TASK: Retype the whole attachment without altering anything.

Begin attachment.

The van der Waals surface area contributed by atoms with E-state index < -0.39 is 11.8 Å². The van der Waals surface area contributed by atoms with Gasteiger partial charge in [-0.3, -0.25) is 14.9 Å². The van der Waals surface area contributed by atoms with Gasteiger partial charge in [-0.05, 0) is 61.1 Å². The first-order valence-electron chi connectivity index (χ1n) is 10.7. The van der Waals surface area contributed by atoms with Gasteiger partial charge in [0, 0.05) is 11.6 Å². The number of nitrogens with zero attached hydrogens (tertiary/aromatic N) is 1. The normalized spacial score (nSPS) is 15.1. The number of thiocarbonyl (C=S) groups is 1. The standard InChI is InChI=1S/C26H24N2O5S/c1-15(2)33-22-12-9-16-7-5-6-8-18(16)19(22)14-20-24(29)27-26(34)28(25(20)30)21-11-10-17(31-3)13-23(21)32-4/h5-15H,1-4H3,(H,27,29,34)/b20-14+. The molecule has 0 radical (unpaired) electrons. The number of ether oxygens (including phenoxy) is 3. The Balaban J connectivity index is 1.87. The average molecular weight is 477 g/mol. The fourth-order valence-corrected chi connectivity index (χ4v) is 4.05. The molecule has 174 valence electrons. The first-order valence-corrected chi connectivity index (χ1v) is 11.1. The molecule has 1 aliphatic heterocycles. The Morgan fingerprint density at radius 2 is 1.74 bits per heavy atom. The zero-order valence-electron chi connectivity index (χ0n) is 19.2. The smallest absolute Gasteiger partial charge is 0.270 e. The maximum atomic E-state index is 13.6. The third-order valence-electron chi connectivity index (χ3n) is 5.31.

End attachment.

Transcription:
The van der Waals surface area contributed by atoms with E-state index < -0.39 is 11.8 Å². The van der Waals surface area contributed by atoms with Gasteiger partial charge in [-0.3, -0.25) is 14.9 Å². The van der Waals surface area contributed by atoms with Gasteiger partial charge in [-0.05, 0) is 61.1 Å². The first-order valence-electron chi connectivity index (χ1n) is 10.7. The van der Waals surface area contributed by atoms with Gasteiger partial charge in [0, 0.05) is 11.6 Å². The number of nitrogens with zero attached hydrogens (tertiary/aromatic N) is 1. The normalized spacial score (nSPS) is 15.1. The number of thiocarbonyl (C=S) groups is 1. The standard InChI is InChI=1S/C26H24N2O5S/c1-15(2)33-22-12-9-16-7-5-6-8-18(16)19(22)14-20-24(29)27-26(34)28(25(20)30)21-11-10-17(31-3)13-23(21)32-4/h5-15H,1-4H3,(H,27,29,34)/b20-14+. The molecule has 0 radical (unpaired) electrons. The number of ether oxygens (including phenoxy) is 3. The Balaban J connectivity index is 1.87. The average molecular weight is 477 g/mol. The fourth-order valence-corrected chi connectivity index (χ4v) is 4.05. The molecule has 174 valence electrons. The first-order valence-corrected chi connectivity index (χ1v) is 11.1. The molecule has 1 aliphatic heterocycles. The Morgan fingerprint density at radius 2 is 1.74 bits per heavy atom. The zero-order valence-electron chi connectivity index (χ0n) is 19.2. The smallest absolute Gasteiger partial charge is 0.270 e. The maximum atomic E-state index is 13.6. The third-order valence-electron chi connectivity index (χ3n) is 5.31.